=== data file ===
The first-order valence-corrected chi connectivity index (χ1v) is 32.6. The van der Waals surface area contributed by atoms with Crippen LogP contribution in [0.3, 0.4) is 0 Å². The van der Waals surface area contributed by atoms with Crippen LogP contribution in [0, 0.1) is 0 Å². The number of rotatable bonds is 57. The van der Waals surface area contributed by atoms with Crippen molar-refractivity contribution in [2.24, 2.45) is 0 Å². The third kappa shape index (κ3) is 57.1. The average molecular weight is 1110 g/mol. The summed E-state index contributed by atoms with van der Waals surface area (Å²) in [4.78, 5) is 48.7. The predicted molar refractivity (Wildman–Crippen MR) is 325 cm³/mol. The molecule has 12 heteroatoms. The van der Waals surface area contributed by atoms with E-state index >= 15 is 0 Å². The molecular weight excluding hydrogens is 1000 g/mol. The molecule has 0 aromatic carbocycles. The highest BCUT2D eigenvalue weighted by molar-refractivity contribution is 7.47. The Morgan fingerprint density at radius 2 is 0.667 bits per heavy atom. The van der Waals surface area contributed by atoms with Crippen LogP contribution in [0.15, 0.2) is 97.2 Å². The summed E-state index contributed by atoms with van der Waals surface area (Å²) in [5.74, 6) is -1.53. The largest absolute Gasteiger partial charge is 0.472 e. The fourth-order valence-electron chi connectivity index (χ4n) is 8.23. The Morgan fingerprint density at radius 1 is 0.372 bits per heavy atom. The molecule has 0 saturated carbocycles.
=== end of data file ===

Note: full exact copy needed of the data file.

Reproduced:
The first-order valence-corrected chi connectivity index (χ1v) is 32.6. The van der Waals surface area contributed by atoms with Crippen LogP contribution in [0.3, 0.4) is 0 Å². The van der Waals surface area contributed by atoms with Crippen LogP contribution in [0, 0.1) is 0 Å². The number of rotatable bonds is 57. The van der Waals surface area contributed by atoms with Crippen molar-refractivity contribution in [2.24, 2.45) is 0 Å². The third kappa shape index (κ3) is 57.1. The average molecular weight is 1110 g/mol. The summed E-state index contributed by atoms with van der Waals surface area (Å²) in [4.78, 5) is 48.7. The predicted molar refractivity (Wildman–Crippen MR) is 325 cm³/mol. The molecule has 12 heteroatoms. The van der Waals surface area contributed by atoms with E-state index >= 15 is 0 Å². The molecular weight excluding hydrogens is 1000 g/mol. The molecule has 0 aromatic carbocycles. The highest BCUT2D eigenvalue weighted by molar-refractivity contribution is 7.47. The Morgan fingerprint density at radius 2 is 0.667 bits per heavy atom. The van der Waals surface area contributed by atoms with Crippen LogP contribution in [0.15, 0.2) is 97.2 Å². The summed E-state index contributed by atoms with van der Waals surface area (Å²) in [5.74, 6) is -1.53. The largest absolute Gasteiger partial charge is 0.472 e. The fourth-order valence-electron chi connectivity index (χ4n) is 8.23. The Morgan fingerprint density at radius 1 is 0.372 bits per heavy atom. The molecule has 0 saturated carbocycles.